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When it Comes to Social Security Disability Insurance, Age Matters

Age may just be a number, but more often than not, the wear and tear of increasing years takes a toll on the body. The Social Security Administration (SSA) takes the aging process into consideration (among many other factors) when determining a person’s eligibility for Social Security Disability Insurance (SSDI).

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SSDI benefits are available to people who have paid into the program and are unable to work because of a medical condition that is expected to last at least one year or result in death. 
There are many moving parts in this system. First, let’s examine the Residual Functional Capacity (RFC). In essence, the SSA has established the following four physical work categories to determine the physical workplace limitations a person may be facing:

  • Sedentary—the lifting of no more than 10 pounds at a time.
  • Light—the lifting of no more than 10 pounds frequently, and more than 20 pounds occasionally.
  • Medium—the ability the lift 25 pounds on a frequent basis and 50 pounds occasionally.
  • Heavy—being able to lift more than 50 pounds on a regular basis.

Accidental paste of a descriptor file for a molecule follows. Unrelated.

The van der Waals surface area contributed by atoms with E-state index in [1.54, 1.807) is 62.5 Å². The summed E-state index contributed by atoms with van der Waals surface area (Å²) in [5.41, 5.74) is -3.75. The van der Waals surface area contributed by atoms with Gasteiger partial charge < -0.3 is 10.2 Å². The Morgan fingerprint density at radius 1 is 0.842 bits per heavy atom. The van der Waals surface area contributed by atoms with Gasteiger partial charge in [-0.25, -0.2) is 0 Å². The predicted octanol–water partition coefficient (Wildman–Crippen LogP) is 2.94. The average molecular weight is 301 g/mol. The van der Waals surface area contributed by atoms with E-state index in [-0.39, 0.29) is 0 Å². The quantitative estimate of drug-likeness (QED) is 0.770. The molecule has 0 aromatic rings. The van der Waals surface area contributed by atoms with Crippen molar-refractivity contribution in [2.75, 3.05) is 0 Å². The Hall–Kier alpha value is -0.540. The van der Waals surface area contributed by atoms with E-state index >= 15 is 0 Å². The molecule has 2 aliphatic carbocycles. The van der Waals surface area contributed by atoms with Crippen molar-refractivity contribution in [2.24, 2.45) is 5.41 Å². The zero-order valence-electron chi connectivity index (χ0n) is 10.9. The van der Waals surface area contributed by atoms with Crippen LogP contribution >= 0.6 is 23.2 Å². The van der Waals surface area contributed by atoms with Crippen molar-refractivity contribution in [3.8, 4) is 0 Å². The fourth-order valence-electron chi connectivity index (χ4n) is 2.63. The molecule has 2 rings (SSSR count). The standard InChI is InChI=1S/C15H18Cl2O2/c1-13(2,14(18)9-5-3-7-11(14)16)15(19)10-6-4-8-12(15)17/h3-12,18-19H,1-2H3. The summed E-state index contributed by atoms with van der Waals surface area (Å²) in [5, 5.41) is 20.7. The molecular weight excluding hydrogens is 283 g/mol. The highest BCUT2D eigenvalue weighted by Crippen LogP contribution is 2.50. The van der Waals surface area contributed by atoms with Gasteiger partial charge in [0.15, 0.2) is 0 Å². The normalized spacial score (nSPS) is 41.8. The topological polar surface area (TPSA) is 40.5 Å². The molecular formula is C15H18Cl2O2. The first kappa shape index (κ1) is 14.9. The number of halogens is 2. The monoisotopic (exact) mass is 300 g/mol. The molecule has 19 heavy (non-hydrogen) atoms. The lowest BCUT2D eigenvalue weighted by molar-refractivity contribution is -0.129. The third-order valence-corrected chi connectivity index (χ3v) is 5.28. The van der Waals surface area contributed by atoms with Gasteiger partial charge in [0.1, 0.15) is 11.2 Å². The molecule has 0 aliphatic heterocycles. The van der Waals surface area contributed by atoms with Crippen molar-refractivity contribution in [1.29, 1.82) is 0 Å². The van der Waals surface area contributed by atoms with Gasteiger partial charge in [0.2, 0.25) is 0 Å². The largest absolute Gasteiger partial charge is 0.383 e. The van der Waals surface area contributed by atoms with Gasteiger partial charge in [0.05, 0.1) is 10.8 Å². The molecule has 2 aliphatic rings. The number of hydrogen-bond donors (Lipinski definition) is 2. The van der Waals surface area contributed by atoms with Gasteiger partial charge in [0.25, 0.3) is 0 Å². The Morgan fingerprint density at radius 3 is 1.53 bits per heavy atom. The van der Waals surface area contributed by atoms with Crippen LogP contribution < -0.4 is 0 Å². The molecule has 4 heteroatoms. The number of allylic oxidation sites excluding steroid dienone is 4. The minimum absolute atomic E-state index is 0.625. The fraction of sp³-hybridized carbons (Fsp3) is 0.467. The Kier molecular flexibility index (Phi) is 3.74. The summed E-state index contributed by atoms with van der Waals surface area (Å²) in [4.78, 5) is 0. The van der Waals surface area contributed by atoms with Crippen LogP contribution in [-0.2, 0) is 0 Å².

Secondly, the SSA constituted medical-vocational guidelines, often referred to as “the grid,” to aid in the decision-making process. The grid takes a variety of factors into account when determining eligibility for SSDI, including age, skills and education. These are in addition to the person’s RFC. The four age categories used are:

  • 18 to 44 years of age is considered “young.”
  • 45 to 49 years old is categorized as “younger.”
  • 50 to 54 years old is considered “closely approaching advanced age.”
  • 55 to 59 years of age is classified as “advanced age.”
  • 60 to 65 years old is deemed as “closely approaching retirement age.”

Combining all of these considerations—age, RFC (sedentary through heavy workloads) and the grid (skill level in the workplace and an individual’s education)—enables the SSA to establish eligibility for SSDI.

Such a system can even the SSDI application playing field as one gets older. For instance, individuals who are more than 55 years old and can no longer perform their jobs due to health problems may have difficulty performing other types of work because of their physical limitations, may have limited or no transferable job skills, or there may not be  enough jobs in the national economy that they could perform. Therefore, qualifying for SSDI can reduce their financial burden.

Applying for SSDI can be challenging regardless of one’s age. For those who are denied eligibility at any stage of life, it is imperative to have an experienced, knowledgeable attorney represent you during the appeal process.

 

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